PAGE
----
Ex-US Attny Goes from Prosecuting NYC Police Unions to Protecting them

Frmr. U.S. Attny. Mary Jo White is now defending the NYC Patrolmen’s Benevolent Assn. against charges that its hierarchy tried to cover up for a drunken officer convicted of vehicular manslaughter.  As U.S. Attny. for the Sou. Dist. of NY, White won the conviction of two lawyers and a transit police union boss in 1998 for a racketeering conspiracy.  The lawyers paid more than $400,000 in bribes in return for more than $2 million paid to their firm, which represented the transit and other NYC unions.  All three men convicted also worked for the PBA.


Now in private practice, White is representing the PBA, which is accused of “hinder[ing] the investigation and prosecution” of Joseph Gray.  In Aug. 2001, Gray spent all day drinking at the Sunset Park topless bar, then get behind the wheel of a van and plowed into a pregnant Maria Herrara, her 4-yr.-old son, Andy, and her 16-yr.-old sister, Dilicia Pena.  The three died, along with Cesarean-delivered Ricardo Herrara.


After Gray’s conviction, a Brooklyn prosecutor accused the police of mishandling evidence.  Testimony during Gray’s trial also indicated that the investigating officer and union officials discussed giving a “benefit” to Gray on his sobriety test.  An internal NYPD probe claimed to have found no evidence of a cover-up.  Surviving family members have filed a $200 million lawsuit against the PBA.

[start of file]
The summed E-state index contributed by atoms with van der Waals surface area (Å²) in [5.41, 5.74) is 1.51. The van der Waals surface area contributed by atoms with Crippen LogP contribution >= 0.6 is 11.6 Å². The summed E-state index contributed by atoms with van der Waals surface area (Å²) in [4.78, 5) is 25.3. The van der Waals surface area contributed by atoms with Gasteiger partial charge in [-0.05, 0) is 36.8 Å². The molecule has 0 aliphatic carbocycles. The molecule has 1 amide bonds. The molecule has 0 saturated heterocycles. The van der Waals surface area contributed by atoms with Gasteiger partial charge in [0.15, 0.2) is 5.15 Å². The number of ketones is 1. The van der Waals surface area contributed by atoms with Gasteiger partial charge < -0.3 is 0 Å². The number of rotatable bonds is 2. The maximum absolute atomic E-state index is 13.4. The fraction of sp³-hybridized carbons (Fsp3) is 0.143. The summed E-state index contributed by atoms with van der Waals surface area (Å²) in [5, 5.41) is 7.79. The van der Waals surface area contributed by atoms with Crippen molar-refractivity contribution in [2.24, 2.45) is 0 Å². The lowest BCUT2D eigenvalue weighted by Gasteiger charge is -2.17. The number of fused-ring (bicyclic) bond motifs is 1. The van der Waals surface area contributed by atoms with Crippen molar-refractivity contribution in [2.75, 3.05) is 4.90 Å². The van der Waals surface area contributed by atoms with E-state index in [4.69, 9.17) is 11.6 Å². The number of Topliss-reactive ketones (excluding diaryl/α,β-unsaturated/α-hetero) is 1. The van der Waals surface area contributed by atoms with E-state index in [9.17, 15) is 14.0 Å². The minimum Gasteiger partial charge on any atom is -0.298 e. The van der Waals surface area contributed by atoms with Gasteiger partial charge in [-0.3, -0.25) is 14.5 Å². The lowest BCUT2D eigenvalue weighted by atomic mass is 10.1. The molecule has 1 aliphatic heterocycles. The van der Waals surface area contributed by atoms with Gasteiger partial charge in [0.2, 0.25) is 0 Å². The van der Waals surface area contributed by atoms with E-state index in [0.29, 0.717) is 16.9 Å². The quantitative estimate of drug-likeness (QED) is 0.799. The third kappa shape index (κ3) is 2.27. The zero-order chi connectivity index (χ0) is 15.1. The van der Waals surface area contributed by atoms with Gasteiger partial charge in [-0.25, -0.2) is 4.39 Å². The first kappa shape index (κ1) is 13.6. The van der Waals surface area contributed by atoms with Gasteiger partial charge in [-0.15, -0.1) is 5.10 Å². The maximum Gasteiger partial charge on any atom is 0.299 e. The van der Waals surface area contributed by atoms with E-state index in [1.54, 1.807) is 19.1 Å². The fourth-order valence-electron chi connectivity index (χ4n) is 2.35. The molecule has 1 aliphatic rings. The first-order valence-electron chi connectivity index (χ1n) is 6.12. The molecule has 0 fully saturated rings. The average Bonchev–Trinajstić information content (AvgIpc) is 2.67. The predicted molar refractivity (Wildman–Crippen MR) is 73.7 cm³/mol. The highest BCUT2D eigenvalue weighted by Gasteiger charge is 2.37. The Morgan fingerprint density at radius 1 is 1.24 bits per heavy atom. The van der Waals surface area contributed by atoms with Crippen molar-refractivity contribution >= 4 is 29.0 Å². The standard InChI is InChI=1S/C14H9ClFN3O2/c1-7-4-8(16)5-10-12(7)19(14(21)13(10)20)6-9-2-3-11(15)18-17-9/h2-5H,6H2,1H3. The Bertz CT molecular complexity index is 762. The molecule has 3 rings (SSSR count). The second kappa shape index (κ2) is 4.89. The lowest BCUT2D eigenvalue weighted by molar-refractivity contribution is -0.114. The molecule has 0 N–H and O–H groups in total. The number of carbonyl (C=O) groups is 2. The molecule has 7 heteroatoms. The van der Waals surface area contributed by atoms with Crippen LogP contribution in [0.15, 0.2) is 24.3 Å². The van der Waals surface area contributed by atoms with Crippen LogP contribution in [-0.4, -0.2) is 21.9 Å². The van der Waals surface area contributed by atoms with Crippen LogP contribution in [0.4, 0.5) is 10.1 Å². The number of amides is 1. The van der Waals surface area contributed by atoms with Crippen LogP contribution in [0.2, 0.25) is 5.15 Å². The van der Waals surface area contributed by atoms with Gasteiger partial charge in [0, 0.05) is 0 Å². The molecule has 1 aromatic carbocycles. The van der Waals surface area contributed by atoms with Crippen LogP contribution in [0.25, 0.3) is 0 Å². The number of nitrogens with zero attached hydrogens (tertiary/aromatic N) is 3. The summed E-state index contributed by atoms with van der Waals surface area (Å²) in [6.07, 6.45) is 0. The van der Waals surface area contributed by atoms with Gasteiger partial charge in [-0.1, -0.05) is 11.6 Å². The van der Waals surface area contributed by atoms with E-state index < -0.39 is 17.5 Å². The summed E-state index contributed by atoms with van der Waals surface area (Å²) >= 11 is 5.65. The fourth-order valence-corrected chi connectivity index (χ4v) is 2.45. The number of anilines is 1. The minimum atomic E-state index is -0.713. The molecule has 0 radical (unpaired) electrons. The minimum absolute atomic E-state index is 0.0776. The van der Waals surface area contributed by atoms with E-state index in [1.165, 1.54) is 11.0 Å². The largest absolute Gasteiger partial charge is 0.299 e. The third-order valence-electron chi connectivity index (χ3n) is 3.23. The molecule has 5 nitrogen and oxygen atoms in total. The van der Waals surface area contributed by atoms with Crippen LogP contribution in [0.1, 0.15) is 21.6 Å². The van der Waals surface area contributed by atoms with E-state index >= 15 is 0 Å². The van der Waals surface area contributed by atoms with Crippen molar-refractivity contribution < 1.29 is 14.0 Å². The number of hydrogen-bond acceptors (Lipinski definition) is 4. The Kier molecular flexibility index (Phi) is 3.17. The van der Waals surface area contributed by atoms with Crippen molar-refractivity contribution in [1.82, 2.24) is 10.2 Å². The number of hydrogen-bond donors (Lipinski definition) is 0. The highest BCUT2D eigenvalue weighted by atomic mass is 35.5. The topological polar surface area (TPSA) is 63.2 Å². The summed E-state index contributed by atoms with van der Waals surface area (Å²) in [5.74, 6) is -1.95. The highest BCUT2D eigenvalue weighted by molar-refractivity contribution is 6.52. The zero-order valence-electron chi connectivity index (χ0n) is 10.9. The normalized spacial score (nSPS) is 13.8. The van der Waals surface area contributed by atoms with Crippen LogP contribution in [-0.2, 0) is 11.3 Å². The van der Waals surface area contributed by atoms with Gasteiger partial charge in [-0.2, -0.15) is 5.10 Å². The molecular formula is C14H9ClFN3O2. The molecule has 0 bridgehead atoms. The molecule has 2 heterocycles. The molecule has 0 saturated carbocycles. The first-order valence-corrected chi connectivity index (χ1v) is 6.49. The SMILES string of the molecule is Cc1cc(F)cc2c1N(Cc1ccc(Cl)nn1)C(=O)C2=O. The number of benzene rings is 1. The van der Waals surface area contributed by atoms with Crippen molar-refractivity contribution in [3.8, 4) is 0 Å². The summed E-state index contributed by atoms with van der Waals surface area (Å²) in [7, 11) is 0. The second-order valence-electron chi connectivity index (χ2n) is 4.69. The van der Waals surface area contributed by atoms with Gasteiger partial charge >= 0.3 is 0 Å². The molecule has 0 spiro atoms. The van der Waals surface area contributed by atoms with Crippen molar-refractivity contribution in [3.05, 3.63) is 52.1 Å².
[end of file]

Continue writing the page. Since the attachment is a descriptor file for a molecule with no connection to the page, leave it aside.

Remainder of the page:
“We have an obligation to provide police officers with the best possible representation available, and in this particular lawsuit Mary Jo White knows the terrain better than anybody,” said PBA spokesman Al O’Leary.  In fact, this would not be the first time that White has, at least unintentionally, helped legally troubled union bosses.  In 2001, White blew the prosecution of ex-Teamsters boss Ron Carey, expelled from the union for soliciting employer and union funds for his 1996 reelection drive.  White delayed bringing the case so that Carey’s trial began nearly 5 yrs. after the events in question.  She also put a hostile witness — convicted union embezzler William Hamilton — on the stand, allowing him to undermine her case, which collapsed when the jury acquitted Carey.


And despite Hamilton’s admission that AFL-CIO vice president Richard Trumka was present when Hamilton arranged for the Fedtn. to launder $150,000 into the Carey campaign, White never indicted Trumka before the statute of limitations expired on the 1996 allegations. [NY Daily News, 1/2/04]